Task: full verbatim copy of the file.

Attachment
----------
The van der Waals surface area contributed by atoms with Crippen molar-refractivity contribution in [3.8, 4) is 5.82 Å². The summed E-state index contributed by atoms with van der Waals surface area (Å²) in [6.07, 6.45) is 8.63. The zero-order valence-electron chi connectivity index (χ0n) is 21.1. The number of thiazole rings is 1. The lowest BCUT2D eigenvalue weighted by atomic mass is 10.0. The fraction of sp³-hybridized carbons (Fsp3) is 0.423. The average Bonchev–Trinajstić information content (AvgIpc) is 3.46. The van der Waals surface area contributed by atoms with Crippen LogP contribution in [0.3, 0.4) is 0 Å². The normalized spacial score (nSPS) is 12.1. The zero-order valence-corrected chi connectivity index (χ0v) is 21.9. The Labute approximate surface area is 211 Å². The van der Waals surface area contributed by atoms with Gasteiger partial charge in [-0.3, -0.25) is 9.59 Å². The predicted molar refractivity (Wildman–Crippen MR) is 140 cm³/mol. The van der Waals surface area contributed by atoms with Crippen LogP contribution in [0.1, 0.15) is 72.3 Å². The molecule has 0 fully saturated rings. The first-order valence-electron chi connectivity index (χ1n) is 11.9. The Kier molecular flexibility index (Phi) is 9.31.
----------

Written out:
The van der Waals surface area contributed by atoms with Crippen molar-refractivity contribution in [3.8, 4) is 5.82 Å². The summed E-state index contributed by atoms with van der Waals surface area (Å²) in [6.07, 6.45) is 8.63. The zero-order valence-electron chi connectivity index (χ0n) is 21.1. The number of thiazole rings is 1. The lowest BCUT2D eigenvalue weighted by atomic mass is 10.0. The fraction of sp³-hybridized carbons (Fsp3) is 0.423. The average Bonchev–Trinajstić information content (AvgIpc) is 3.46. The van der Waals surface area contributed by atoms with Crippen LogP contribution in [0.3, 0.4) is 0 Å². The normalized spacial score (nSPS) is 12.1. The zero-order valence-corrected chi connectivity index (χ0v) is 21.9. The Labute approximate surface area is 211 Å². The van der Waals surface area contributed by atoms with Gasteiger partial charge in [-0.3, -0.25) is 9.59 Å². The predicted molar refractivity (Wildman–Crippen MR) is 140 cm³/mol. The van der Waals surface area contributed by atoms with Crippen LogP contribution in [0.1, 0.15) is 72.3 Å². The molecule has 0 fully saturated rings. The first-order valence-electron chi connectivity index (χ1n) is 11.9. The Kier molecular flexibility index (Phi) is 9.31.